The way that I see it is as a neutral term. Politics as a neutral term is about three things I think about. It’s the ability to have really strong emotional intelligence. It’s the interaction with other people, the communication and the relational aspect of being in a work environment. We don’t work in a vacuum. We do work with other people and in order to be able to do that in an exceptional way, means having strong emotional intelligence.
The second piece to it is that’s not enough. We can have strong emotional intelligence and still find ourselves completely lost in these office spots. The second part is being able to understand systems. We are in a system wherever we are. You can almost think about this like a fish in an ocean. The fish may not realize that they’re in an ocean, but they are in an ocean. That’s an ecosystem. There are parts of the ocean that affect everything that fish does, whether it’s where the coral reefs are or where the other fish are and everything happening around.
Those fish that survived the best know what is happening around them, how to avoid the bad parts and how to get to the good parts. It’s the same thing with people. Whether you’re around your family, your community, out in a grocery store and especially at work, there are systems around you and being able to put your head up and look around and see, “What am I part of? What am I contributing to? What is contributing to me and my success, or holding me back from creating barriers? Is it people? Is it systems? Is it the policies? Is it a group? Is it a team? Is it a leader? Is it silos?”
You can use the same ideas and systems in ways that are positive, with integrity for you and everyone else around you.
All of these parts of the system are critical to understand in order to know what to do with it. The final piece though is once you understand the systems and have good emotional intelligence, there’s also the part about driving results. You are trying to get some outcome as part of your job. You have something you’re supposed to be doing with your job. Goals, performance outcomes, and when you put all of this together, you could imagine that people could have strong emotional intelligence, understand the system and know how to drive results in a way that causes damage and destruction all along the way just so that they could win and they could get all of the glory or the power or whatever it is that they’re seeking.
That is the negative politics that we know about, that we hear about most often because we’re usually the collateral or the damaged part. However, you could also have somebody who has strong emotional intelligence, understands the system and can drive results but in a way that brings everybody with them. That elevates everybody and recognizes that there’s something that may be bigger than themselves and that there are organizational strategic priorities, for example. That they can meet and align with which will not only drive results for the organization, but you look good when you do it, and your team looks good when you do it. You can use the same kind of ideas and systems in ways that are healthy and positive with integrity for you and everyone else around you, too.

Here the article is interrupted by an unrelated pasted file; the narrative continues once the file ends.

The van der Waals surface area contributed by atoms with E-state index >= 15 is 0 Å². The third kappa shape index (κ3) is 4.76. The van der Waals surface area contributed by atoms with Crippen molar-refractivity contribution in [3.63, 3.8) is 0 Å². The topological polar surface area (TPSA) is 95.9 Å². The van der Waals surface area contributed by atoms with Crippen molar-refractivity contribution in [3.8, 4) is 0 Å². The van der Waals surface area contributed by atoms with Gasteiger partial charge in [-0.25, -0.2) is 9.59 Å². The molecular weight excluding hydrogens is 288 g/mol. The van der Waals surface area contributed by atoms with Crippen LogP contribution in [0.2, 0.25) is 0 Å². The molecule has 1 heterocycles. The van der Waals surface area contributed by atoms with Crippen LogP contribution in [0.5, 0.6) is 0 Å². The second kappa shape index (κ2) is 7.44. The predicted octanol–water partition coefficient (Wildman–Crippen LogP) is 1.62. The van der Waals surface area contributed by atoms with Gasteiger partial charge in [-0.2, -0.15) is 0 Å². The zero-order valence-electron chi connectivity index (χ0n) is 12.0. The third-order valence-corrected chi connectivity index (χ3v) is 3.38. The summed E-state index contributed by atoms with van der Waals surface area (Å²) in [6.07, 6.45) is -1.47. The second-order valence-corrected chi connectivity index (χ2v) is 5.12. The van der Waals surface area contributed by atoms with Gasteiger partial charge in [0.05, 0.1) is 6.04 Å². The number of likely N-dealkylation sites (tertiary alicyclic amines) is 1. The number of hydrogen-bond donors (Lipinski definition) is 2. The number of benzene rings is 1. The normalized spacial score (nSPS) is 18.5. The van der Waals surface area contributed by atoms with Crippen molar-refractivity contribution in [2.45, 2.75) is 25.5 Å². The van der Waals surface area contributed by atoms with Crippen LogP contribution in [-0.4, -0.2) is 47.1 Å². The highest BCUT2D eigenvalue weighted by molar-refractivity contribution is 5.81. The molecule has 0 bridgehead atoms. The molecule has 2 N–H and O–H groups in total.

Do you think that’s a choice that individuals need to make? Hopefully to not be a sociopath or a narcissist would be helpful.
It’s a choice for many of us to not engage and it’s a choice to engage. For a lot of people, it is a choice to bring others up with you and support them and your team versus not having any interest. There are plenty of people though that I think are doing it unintentionally just for other reasons like they’ve had such bad experiences that they say, “I’m in it for myself. Forget all the other people around me,” or they might be undermining because nobody’s telling them, “You’re undermining me. When you do this, it has this effect on me. I’m not sure you realize this.”
That probably goes back to something around emotional intelligence or low self-awareness, but this is a feedback loop that needs to be happening all the time. Ideally, we’re giving in an environment and in a culture where that is normalized and people can be giving and receiving that kind of feedback. The idea is development. We’re all hopefully learning as we go in developing if we’re open and receptive to that.
The systems piece for me is an interesting one because we’re at a time where we want to see some systems change. There’s so much focus now on equity, inclusion, overall wellness and well-being. How are people doing at work? The pandemic has shined a light on these things and other challenges at work.
I saw this post by Adam Grant, who’s an organizational psychologist and has done a fair bit of work in the area of gender equality. This post of his said that there are 63 studies that show that when women assert themselves, make direct requests and advocate for themselves, they’re less liked and less likely to get hired. We’re in that system. We’ve got to figure out how to work in the system but at the same time, we want to change the system. How is politics different for women? Is there different advice for women?